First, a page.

Dr. Gourmet Newsletter

Dr. Gourmet Newsletter:
September 11, 2006

Dr. Tim Says...

We know that fiber can help prevent some cancers, reduce your cholesterol, help you avoid problems with heart disease and help diabetics control their blood sugar. Almost every week I read another positive study on how great high fiber foods are for your health. While there's no magical dietary cure, eating foods that are higher in fiber is pretty close and is one of the easiest changes that you make in your diet.

Fiber is what your grandma used to call roughage. It's not one particular food but the part of plant foods that your body can't digest. Fibers are technically carbohydrates, but your body doesn't have the enzymes to break them down. As a result, they're not absorbed and essentially have no calories. A Roughage Life...

Ask Dr. Gourmet

Please explain the calorie difference between Sorbet, Sherbet and Ice Cream. I am not Lactose Intolerant, but milk only sometimes bothers me. I did not realize Sherbert has milk in it. I know they have Light Ice Creams but what is better for you?

Dr. Gourmet Says...

The difference between sorbet and sherbet is that sherbets contain milk or another fat making it similar to ice cream. Generally thought of as being fruit based, sorbets can be made with any ingredient. For instance, I have had wonderful chocolate sorbet as well as one made with champagne.

Sorbets are technically ices and are also referred to as granitas or ices (as in Italian ice). These were probably the first iced dessert having been invented by the Asians and then introduced to the Middle East and Italy. Because of the icy nature of the recipe sorbets are generally granular in texture where sherbets are creamy as a result of the added fat. More on Sherbet and Sorbet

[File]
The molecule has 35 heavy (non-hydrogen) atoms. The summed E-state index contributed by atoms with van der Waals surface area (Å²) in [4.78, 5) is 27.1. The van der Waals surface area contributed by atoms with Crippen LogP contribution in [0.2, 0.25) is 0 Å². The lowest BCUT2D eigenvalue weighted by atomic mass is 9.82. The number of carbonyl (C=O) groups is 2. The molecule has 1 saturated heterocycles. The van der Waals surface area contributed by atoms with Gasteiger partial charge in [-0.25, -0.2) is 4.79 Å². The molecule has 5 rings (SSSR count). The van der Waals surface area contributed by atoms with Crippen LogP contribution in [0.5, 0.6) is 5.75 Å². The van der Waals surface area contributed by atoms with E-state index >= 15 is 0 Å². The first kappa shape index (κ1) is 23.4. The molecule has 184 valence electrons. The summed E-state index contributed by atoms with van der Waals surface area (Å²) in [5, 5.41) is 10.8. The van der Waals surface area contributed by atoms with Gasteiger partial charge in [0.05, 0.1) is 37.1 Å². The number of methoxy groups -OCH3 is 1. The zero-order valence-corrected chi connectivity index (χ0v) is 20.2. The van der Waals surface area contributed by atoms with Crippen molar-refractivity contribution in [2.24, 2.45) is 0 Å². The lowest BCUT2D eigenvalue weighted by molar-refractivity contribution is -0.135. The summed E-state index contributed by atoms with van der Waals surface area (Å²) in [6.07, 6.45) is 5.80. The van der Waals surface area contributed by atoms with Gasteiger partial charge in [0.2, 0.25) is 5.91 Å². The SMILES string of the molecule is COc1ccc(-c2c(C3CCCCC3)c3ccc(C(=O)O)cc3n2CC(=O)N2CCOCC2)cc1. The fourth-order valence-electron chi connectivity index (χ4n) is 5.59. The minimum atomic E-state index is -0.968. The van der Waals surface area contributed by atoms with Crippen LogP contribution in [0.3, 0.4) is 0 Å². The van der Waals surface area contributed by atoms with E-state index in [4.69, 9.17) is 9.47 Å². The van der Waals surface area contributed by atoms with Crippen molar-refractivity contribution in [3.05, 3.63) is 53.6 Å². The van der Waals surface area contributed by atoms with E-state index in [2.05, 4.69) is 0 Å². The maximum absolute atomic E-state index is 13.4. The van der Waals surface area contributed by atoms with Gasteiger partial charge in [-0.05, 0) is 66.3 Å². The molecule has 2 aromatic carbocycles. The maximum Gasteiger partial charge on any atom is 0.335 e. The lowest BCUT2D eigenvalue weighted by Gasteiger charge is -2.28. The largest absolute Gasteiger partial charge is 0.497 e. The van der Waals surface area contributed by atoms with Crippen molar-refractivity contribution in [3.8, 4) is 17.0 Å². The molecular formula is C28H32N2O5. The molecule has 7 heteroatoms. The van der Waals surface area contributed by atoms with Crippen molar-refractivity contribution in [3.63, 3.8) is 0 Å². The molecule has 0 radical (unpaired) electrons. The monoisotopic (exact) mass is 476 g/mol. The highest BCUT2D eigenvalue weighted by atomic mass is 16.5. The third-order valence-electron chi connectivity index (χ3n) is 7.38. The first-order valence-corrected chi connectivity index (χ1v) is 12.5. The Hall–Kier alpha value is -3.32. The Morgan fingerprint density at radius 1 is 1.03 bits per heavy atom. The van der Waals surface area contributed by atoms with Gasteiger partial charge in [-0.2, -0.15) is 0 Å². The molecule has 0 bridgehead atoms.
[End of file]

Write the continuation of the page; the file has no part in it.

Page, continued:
Featured Recipe:
Mashed Yams

This is the perfect recipe to substitute for mashed potatoes. The same creamy mashed potato dish that's so comforting with the twist of added flavor. And the added benefit of more fiber! Mashed Yams

Featured Ingredient:
Buttermilk

Originally this was the sour liquid that is left after churning butter from milk. Buttermilk is now made by culturing milk. The fermented product is rich and creamy but still tart. This makes it a great choice, as it's low in fat, since most buttermilk is usually made with skim milk. This can be used instead of milk in soups and sauces, but must be heated gently or it will curdle. Buttermilk can be salty, so check the package.

1/2 cup non-fat buttermilk = 49 calories, 0g fat, 0g sat fat, 0g mono fat, 4g protein, 6g carbohydrates, 128mg sodium, 5mg cholesterol.

Hand on Heart

Hand on Heart

Dr. Harlan's latest cookbook, Hand on Heart, includes several of the recipes from drgourmet.com, plus a few that were developed specifically for the book, like Banoffee Pie! More on what's inside.

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